Let’s go to the line of Conor Finnegan, please.
QUESTION: Hey, can you hear me better today?
MS PORTER: Yes, I can. And let me just apologize for the name slip-up yesterday. I apologize for that.
QUESTION: That’s okay. That’s okay. Thanks, Jalina. I just wanted to try and follow up on my colleague’s questions on Ethiopia. Is there an intended deliverable in sending Senator Coons there, or is it just to convey a message of the seriousness with which the administration takes the issue? And can you clarify, does this trip preclude appointing a special envoy for the Horn of Africa, as the Secretary previewed in his House testimony?
And just quickly as well, do you have any update on the DART from USAID? Has their access to Tigray been adequate in your view?
MS PORTER: Thanks for your question. So I’ll just say that Senator Coons on this trip – he’s going there to convey President Biden’s message and his grave concerns about the humanitarian crisis and all the human rights abuses that are going on in the Tigray region and the risk of broader instability in the Horn of Africa. And again, we’re – we continue to be gravely concerned by the reports of atrocities and overall deteriorating situation in Tigray and Ethiopia. We’ll always call for an end to fighting and those responsible for those atrocities and human rights abuses, and we call for those who are responsible to be held accountable.
And again, when it comes to your question on personnel or any envoys, we don’t have anything to announce at that time – at this time.
Can we go to the line of Nadia Bilbassy?
Mr. Malley said that he – you guys are willing to negotiate with Iran through a third party. What does that mean? I mean, do we expect a lot of countries like Switzerland? What do you mean by a third party, and where are we from the negotiation with Iran?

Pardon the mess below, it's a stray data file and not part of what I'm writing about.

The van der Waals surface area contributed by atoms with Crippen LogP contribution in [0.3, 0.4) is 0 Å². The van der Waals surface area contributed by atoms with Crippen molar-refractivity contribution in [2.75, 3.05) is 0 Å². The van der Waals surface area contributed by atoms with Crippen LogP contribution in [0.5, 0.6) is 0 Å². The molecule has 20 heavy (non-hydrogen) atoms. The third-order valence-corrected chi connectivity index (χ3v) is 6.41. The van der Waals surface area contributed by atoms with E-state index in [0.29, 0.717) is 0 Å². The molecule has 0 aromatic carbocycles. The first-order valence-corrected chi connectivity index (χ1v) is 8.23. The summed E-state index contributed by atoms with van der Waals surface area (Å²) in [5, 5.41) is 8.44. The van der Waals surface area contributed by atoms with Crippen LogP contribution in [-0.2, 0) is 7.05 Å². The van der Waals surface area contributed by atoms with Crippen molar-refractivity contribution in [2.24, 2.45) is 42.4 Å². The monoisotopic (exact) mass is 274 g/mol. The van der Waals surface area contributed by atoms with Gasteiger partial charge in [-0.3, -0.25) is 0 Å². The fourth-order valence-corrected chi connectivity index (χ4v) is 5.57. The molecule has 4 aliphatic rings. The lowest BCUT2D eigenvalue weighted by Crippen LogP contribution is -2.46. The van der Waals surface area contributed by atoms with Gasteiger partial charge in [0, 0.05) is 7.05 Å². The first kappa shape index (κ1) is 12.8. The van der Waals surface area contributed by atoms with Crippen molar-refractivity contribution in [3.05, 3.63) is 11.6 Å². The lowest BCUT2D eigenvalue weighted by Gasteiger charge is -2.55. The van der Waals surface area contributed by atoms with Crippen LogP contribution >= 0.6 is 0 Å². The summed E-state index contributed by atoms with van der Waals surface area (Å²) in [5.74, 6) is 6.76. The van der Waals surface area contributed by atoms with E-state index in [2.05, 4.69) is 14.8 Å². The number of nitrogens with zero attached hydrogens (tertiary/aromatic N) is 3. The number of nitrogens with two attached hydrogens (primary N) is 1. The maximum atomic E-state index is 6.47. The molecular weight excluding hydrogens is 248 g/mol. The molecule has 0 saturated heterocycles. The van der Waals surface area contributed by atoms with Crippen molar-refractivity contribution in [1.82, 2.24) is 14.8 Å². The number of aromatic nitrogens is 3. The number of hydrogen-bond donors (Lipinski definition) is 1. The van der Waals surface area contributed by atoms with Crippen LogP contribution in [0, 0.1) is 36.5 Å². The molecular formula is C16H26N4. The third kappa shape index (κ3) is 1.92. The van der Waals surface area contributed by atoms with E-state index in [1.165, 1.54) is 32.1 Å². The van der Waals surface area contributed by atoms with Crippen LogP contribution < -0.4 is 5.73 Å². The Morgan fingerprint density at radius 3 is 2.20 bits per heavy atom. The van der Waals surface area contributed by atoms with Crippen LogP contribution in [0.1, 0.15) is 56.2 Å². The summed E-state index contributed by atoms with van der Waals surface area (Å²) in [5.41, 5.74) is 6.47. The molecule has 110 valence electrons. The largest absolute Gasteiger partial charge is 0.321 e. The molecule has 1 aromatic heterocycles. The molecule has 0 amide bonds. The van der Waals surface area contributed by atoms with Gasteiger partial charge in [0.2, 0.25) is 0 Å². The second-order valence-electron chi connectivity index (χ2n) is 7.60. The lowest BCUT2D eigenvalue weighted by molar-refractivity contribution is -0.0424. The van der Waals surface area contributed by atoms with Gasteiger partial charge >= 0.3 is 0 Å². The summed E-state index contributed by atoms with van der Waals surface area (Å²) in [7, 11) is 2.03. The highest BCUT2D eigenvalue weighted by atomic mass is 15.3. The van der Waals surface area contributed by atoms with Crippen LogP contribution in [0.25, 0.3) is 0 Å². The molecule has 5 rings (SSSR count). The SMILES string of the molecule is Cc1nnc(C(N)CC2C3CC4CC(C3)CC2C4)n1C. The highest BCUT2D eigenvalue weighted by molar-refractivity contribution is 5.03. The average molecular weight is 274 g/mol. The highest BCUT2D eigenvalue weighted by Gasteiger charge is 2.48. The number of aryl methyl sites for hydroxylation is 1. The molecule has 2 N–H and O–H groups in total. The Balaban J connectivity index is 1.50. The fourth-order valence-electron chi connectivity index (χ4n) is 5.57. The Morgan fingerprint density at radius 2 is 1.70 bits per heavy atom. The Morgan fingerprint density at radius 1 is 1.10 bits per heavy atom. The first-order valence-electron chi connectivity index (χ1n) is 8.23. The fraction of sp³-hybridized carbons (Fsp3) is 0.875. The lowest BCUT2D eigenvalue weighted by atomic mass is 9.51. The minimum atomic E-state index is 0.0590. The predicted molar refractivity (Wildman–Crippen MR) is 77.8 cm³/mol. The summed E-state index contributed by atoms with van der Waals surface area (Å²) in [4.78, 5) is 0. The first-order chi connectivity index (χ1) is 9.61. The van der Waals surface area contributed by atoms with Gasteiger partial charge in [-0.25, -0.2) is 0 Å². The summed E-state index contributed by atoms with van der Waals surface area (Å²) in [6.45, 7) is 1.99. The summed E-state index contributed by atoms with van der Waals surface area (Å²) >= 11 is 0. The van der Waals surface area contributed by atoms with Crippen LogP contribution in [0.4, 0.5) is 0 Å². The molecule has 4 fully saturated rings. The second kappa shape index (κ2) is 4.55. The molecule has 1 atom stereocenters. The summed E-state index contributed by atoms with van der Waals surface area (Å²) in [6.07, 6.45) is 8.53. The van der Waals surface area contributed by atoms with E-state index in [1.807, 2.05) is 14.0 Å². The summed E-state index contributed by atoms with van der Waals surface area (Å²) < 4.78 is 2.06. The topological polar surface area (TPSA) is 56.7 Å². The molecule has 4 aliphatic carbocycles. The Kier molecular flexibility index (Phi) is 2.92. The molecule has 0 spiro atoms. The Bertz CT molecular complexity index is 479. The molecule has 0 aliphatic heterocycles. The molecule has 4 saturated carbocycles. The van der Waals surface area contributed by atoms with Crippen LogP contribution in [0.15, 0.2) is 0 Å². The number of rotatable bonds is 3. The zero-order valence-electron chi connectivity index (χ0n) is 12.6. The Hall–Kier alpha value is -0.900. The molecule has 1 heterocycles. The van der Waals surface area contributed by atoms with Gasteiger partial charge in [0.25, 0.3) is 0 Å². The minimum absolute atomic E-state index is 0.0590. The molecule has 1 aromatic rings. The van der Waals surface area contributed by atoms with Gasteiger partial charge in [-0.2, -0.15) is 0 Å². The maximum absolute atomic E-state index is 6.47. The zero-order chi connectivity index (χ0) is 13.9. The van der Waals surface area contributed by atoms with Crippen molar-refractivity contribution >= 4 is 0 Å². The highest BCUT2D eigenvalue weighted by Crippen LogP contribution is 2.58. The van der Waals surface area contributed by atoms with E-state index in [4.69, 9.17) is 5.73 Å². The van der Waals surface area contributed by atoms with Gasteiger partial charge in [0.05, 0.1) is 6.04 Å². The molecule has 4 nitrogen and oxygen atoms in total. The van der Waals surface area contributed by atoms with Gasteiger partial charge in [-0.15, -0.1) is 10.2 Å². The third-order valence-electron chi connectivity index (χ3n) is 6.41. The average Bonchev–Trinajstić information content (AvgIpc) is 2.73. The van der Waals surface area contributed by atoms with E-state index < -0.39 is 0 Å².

And second, would you consider a decision by the Trump administration to consider products produced at Israeli settlements – to reverse that, because they consider it all Israelis, and that was a clear distinction between products in the settlements and products produced by State of Israel. Thank you.
MS PORTER: Thank you for your questions, Nadia. When it comes to your question on what Mr. Malley said, I’ll just want to reiterate that we’re committed to ensuring Iran never acquires a nuclear weapon, and we believe in diplomacy and we implore them to meet us at the table of diplomacy. Whether that’s in coordination with our allies and regional partners or whether that’s bilaterally, either way, the best way to achieve that path is doing that together.
And to your second question, we just believe that it’s critical for Israel and the Palestinian Authority to refrain from unilateral steps that would exacerbate tensions and further undercut efforts to advance a negotiated two-state solution, such as annexation of a territory, settlement activity or demolitions, incitement to violence, and providing compensation for individuals in prison for acts of terrorism.
Let’s go to the line of Jennifer Hansler, please.
QUESTION: (Inaudible) much. I wanted to follow up on my colleague Kylie’s question and see whether there were any conversations with the Hill on Nord Stream 2 prior to the Secretary’s statement being released today. Thank you.
MS PORTER: Thank you, Jennifer. I wouldn’t be able to comment on any potential or private discussions with our partners on the Hill, but again, I would just guide people to our statement that came out recently, and again just reiterate that we strongly believe that – obviously, President Biden has said it, Secretary Blinken has said it, this has strong bipartisan support – that Nord Stream 2 is a bad deal for our European allies and partners.
Let’s go to the line of Soyoung Kim, and I’ll take this as our last question. Thank you.
QUESTION: Hi. Actually, I was going to ask similar questions that Jiha did, but if I may, one additional question: Is the U.S. going to give another try to reach out to North Korea soon or waiting until the policy review is done?
QUESTION: Hello? Hello?
MS PORTER: Yes. Thank you, thank you. So again, I’ll just reiterate what we’ve said over the past few days: again, that we’re conducting a thorough interagency review of our policy towards North Korea, which includes evaluating all options available to address an increasing threat that’s posed by North Korea to its neighbors as well as the broader international community. And we’re going to continue to lead a structured and detailed policy process that’s integrated in a diverse set of voices from throughout the government as well as incorporated inputs from think tanks and outside experts.
But what we will say is that we’re – we remain concerned about North Korea’s nuclear activities and we are committed to denuclearization of North Korea.
Thank you, everyone, for joining today, and we will see you at the same – we will listen to you at the same time tomorrow. Have a good afternoon.
(The briefing was concluded at 2:29 p.m.)